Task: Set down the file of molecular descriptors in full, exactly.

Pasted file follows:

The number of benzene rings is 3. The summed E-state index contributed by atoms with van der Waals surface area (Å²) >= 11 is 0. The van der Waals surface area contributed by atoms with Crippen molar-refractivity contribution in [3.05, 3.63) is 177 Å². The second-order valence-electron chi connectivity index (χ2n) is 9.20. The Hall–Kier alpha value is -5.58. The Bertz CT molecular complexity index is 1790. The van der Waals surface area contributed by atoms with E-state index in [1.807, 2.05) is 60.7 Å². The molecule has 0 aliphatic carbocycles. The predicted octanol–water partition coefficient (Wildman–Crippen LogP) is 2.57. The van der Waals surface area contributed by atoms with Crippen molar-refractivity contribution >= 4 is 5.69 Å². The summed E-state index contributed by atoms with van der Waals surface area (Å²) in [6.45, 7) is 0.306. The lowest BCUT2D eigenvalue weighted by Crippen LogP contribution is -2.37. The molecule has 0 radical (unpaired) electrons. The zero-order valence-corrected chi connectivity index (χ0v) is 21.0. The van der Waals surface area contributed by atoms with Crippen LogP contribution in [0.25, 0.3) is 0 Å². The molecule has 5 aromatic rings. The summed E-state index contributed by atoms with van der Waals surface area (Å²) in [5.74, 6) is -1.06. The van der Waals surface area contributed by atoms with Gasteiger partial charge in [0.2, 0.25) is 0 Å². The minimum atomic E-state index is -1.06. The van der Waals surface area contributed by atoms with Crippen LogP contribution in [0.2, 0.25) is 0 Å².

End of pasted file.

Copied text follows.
The number of benzene rings is 3. The summed E-state index contributed by atoms with van der Waals surface area (Å²) >= 11 is 0. The van der Waals surface area contributed by atoms with Crippen molar-refractivity contribution in [3.05, 3.63) is 177 Å². The second-order valence-electron chi connectivity index (χ2n) is 9.20. The Hall–Kier alpha value is -5.58. The Bertz CT molecular complexity index is 1790. The van der Waals surface area contributed by atoms with E-state index in [1.807, 2.05) is 60.7 Å². The molecule has 0 aliphatic carbocycles. The predicted octanol–water partition coefficient (Wildman–Crippen LogP) is 2.57. The van der Waals surface area contributed by atoms with Crippen molar-refractivity contribution >= 4 is 5.69 Å². The summed E-state index contributed by atoms with van der Waals surface area (Å²) in [6.45, 7) is 0.306. The lowest BCUT2D eigenvalue weighted by Crippen LogP contribution is -2.37. The molecule has 0 radical (unpaired) electrons. The zero-order valence-corrected chi connectivity index (χ0v) is 21.0. The van der Waals surface area contributed by atoms with Crippen LogP contribution in [0.25, 0.3) is 0 Å². The molecule has 5 aromatic rings. The summed E-state index contributed by atoms with van der Waals surface area (Å²) in [5.74, 6) is -1.06. The van der Waals surface area contributed by atoms with Gasteiger partial charge in [0.2, 0.25) is 0 Å². The minimum atomic E-state index is -1.06. The van der Waals surface area contributed by atoms with Crippen LogP contribution in [0.2, 0.25) is 0 Å².